And yet a significant number of men still don't believe it exists.
Sallie Krawcheck, the former Citi CFO who became one of the highest-ranking women on Wall Street, thinks more men in power need to wake up to the realities of the wage gap.
According to the 2018 Money Census report from Ellevest,
a women's investing firm Krawcheck founded, 83% of women said they believe in the gender wage gap, "in which men make more than women for performing the same job." Only 61% of men agreed.
Detractors on both the right and the left have said the wage gap is a myth, concocted from skewed stats that don't account for hours worked and experience earned. In other words: While women on the whole might earn less, women aren't making less than men who do the same jobs.
Much of the gender wage gap can be explained by factors like "occupational segregation" (when work in female-dominated fields is valued less than work in male-dominated fields) and women's traditional roles as unpaid caretakers and caregivers, according to the Pew Research Center.
Ariane Hegewisch, study director at the Institute for Women's Policy Research, believes there's another element to men's disbelief: They don't want to believe they are benefiting from an unequal system — which would imply that they've been rewarded for more than just their own merits.
"You don't want to be the bad guy, so you kind of rationalize it in your head," Hegewisch said. "There are lots of ways of making sense of this for yourself, which doesn't really address the kind of more structural inequalities that I would think we need to fix."
Hegewisch says part of this is men's belief that while some workplaces may be unfair, theirs is not. When confronted with a pay gap between one man and one woman, she said men will often point to a reason other than gender to explain the pay disparity: "she is getting paid less because she is not as good at her job" or "I make more money because I work more hours than she does," or "the man has more qualifications."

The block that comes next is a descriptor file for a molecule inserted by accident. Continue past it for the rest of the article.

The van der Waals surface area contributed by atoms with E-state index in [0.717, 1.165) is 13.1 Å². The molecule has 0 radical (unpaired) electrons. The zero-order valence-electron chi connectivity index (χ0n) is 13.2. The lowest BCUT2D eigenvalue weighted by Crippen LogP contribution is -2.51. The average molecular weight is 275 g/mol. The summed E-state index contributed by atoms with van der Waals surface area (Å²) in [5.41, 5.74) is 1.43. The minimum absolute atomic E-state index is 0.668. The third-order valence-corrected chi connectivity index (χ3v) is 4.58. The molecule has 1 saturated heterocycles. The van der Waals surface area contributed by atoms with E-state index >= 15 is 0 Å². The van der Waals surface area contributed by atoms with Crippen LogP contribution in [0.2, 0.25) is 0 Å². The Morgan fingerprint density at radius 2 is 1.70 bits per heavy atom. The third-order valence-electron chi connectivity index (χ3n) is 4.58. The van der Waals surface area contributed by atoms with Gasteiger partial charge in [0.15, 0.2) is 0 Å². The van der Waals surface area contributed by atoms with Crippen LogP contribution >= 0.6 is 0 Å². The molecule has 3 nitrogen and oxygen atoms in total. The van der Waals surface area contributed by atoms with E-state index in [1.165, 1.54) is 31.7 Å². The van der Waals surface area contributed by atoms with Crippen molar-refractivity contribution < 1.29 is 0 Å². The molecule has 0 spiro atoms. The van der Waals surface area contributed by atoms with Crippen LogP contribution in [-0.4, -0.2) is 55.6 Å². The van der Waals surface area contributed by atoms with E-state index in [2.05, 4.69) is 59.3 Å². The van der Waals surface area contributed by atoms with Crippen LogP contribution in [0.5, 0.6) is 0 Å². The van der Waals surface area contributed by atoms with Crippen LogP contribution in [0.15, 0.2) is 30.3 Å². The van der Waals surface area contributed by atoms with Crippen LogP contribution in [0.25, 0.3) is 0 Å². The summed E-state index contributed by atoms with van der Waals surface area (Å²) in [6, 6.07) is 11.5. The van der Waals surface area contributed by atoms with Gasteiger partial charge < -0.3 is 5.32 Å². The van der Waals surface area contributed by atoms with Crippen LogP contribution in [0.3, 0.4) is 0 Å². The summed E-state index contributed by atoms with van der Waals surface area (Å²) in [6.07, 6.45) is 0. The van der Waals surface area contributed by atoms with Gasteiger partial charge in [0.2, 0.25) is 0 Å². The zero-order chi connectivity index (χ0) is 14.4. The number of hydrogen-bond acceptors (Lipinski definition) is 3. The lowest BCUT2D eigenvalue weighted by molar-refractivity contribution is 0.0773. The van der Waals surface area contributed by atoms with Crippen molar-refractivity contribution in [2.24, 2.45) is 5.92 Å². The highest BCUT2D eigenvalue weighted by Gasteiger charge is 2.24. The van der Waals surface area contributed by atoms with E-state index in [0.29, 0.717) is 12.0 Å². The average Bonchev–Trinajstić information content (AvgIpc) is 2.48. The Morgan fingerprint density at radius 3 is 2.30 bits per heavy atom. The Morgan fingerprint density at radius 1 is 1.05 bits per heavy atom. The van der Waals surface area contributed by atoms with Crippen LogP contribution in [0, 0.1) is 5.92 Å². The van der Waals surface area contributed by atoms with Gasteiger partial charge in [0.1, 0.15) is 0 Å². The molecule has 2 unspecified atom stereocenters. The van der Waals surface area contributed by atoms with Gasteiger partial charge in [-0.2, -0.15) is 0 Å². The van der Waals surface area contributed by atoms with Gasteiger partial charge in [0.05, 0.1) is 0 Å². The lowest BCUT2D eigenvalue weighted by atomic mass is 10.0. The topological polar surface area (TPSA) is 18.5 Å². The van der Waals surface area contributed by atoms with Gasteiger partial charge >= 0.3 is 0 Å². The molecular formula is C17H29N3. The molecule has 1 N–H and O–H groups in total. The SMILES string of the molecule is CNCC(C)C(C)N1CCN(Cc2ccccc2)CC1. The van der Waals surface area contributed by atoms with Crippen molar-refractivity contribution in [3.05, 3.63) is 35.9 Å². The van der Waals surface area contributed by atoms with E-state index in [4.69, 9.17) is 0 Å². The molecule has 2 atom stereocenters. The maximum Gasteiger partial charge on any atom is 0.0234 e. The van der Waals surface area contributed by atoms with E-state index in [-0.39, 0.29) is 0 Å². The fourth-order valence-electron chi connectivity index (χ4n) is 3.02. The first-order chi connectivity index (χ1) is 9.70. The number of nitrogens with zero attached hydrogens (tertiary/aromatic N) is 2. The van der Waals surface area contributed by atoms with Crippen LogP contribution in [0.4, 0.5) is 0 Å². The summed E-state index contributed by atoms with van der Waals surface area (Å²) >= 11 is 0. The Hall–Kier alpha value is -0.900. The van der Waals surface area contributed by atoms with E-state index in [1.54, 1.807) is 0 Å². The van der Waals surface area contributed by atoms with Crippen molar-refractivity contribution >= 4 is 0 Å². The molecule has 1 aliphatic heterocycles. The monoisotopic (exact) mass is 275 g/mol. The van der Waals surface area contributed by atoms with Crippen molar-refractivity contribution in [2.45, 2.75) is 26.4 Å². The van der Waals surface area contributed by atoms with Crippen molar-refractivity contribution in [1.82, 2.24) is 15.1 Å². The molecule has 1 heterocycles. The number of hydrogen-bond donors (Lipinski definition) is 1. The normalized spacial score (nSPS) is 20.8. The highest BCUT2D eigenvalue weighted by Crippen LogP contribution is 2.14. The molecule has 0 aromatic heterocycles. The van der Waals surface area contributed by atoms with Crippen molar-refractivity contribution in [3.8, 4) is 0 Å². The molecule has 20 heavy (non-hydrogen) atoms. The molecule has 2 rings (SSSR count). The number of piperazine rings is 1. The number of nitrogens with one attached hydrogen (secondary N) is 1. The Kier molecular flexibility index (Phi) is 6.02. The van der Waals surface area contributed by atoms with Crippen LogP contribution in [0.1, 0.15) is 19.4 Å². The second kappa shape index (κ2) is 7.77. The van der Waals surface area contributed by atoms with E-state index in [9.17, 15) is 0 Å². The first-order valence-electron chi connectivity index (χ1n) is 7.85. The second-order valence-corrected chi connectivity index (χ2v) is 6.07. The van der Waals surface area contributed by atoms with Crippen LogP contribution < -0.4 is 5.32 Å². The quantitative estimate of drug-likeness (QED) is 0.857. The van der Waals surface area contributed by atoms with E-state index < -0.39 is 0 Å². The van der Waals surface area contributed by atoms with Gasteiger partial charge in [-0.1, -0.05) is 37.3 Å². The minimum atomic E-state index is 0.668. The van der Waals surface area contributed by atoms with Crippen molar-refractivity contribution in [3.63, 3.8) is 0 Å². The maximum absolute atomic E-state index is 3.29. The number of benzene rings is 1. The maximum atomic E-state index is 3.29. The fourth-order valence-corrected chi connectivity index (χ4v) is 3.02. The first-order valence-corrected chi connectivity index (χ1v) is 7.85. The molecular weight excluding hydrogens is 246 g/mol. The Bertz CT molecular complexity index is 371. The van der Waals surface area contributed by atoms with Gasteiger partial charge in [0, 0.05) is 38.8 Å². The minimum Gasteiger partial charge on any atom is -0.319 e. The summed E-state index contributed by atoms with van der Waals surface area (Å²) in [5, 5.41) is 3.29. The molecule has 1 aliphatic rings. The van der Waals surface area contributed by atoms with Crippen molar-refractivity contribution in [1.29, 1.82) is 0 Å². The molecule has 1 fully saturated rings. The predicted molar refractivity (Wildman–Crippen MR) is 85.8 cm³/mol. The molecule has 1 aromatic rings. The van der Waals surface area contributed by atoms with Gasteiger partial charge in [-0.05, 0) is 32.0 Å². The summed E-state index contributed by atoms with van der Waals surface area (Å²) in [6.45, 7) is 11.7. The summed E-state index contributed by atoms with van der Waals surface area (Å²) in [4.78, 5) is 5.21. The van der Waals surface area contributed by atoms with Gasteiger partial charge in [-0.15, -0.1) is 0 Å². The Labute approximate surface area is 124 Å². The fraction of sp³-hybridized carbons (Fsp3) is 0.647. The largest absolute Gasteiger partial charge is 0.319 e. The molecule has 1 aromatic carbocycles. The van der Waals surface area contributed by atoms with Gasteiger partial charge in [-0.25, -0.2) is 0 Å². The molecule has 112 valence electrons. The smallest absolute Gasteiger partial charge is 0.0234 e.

Krawcheck predicts more women will leave companies with persistent wage gaps, either to start their own businesses or to work with managers who are aware of the wage gap's effects and actively trying to correct them.
Or, she said, women within these companies may also organize, utilizing the power of women's groups or unions to demand equal pay.
But she's skeptical about the power of unconscious bias training or education focused on convincing men of the wage gap's reality.
"I wish I could say I was hopeful, but we've been educating people and it just doesn't work so I don't know why particularly it would work now," she said. "I think companies will change because women force them to."
She also has a question for the 61% of men who responded "yes" when asked if they believe in the wage gap: "Well, if you believe it's there, why are you not doing something about it?"